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Ureteric Stent

Managing your Ureteric Stent after surgery

As part of your surgery, you may have had a ureteric stent placed. This is a fine plastic tube that is placed in your ureter, and runs from your kidney to the bladder. There are coils on each end to keep it in place.

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Why do you have a stent?

The stent has been placed for one of the following reasons:

  • Surgery has been successful, but there is a risk that swelling of the ureter could cause blockage or pain. A stent prevents this occurring.

  • There are small stone fragments that need to pass, and a stent prevents them causing pain on the way down the ureter.

  • There has been a recent infection in the kidney.

  • Occasionally, we are unable to access the stone, usually because the ureter is narrow. The ureter is a delicate fine structure, and damage to it can cause significant problems. To avoid this, if there is difficulty inserting the ureteroscope (camera) into or up the ureter, a stent is placed, and a second procedure at a later date is required.

Will the stent feel noticable?

Most people will be aware that they have a stent in place, and a small proportion of patients will have significant symptoms.

These include:

  • Flank pain when passing urine

  • Bladder pain when emptying their bladder

  • Going to the toilet more often and having less warning to go (frequency and urgency)

  • Blood in the urine

These symptoms can be similar to those experienced with a urinary tract infection, but the stent, not an infection, is the most common cause.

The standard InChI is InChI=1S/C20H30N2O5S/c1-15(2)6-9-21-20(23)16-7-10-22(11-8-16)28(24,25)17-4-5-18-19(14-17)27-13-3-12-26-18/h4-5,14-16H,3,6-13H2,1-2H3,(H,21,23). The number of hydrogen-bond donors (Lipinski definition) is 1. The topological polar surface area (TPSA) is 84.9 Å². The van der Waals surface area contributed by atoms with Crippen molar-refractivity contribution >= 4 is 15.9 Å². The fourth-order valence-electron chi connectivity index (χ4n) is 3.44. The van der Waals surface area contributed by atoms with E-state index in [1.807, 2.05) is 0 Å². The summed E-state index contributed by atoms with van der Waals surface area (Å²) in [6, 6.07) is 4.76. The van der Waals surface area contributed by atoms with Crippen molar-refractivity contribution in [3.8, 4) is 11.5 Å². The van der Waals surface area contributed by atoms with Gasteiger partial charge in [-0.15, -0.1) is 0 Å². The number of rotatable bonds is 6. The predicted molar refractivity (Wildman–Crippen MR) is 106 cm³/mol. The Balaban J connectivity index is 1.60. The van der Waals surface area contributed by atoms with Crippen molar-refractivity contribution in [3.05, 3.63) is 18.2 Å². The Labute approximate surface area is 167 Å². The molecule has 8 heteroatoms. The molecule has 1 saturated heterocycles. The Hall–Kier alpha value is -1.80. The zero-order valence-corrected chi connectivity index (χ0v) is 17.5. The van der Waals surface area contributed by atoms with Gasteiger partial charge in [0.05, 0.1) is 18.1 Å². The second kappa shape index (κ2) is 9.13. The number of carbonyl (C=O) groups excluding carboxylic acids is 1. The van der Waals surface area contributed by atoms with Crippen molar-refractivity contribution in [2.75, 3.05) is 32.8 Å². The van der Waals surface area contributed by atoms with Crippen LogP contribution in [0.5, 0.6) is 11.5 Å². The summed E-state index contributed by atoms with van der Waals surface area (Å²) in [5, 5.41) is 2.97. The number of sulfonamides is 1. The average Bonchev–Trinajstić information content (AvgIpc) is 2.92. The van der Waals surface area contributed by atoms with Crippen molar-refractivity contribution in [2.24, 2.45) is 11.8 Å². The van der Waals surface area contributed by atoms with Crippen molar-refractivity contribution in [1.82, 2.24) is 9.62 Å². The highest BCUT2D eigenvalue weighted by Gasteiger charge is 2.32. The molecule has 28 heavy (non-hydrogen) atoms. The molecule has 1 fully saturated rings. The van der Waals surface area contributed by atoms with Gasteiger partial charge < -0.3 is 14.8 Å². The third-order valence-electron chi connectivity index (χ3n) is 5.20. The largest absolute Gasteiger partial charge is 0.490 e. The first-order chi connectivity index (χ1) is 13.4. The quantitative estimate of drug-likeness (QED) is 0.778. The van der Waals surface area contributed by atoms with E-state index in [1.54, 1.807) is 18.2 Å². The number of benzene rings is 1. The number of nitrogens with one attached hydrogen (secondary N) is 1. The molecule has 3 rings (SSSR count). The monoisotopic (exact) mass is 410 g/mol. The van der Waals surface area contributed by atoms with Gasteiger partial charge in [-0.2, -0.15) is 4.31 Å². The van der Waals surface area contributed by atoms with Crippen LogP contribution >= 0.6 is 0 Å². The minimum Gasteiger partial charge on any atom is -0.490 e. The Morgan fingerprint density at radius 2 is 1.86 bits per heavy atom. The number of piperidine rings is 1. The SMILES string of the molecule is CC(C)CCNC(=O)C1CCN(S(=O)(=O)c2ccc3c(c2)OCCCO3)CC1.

If you develop a fever with other symptoms, it is important that you seek advice from us at Bay Urology, or if it is after hours, Grace Hospital.

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What can be done to prevent symptoms from the stent?

  • Pain relief such as anti-inflammatories can be helpful to relieve discomfort. In addition, anti-spasm medications such as solifenacin can be helpful. We will usually send you home with a prescription for these medications.

Do I have to restrict my activities?

  • It is common to see a small amount of blood in the urine after activity if you have a stent in place. This is nothing to worry about. You can’t cause any damage to your kidney or bladder, and you can return to normal activities and work when you feel comfortable.

How is my stent removed?

  • Most patients will have their stent removed in our rooms. We do this using a flexible cystoscope, a fine camera that is inserted into the urethra to the bladder. The stent is grasped and removed in a procedure that usually takes about 5 minutes. Less commonly, if further surgery is required, the stent is removed at the time of a second ureteroscopy under General Anaesthetic.

What if I have problems?

A small percentage of patients will have ongoing problems with their stents. If this is the case, ring us at Bay Urology (07 571 2288).

If you are unwell ie have fevers and it is after hours, please ring Grace Hospital.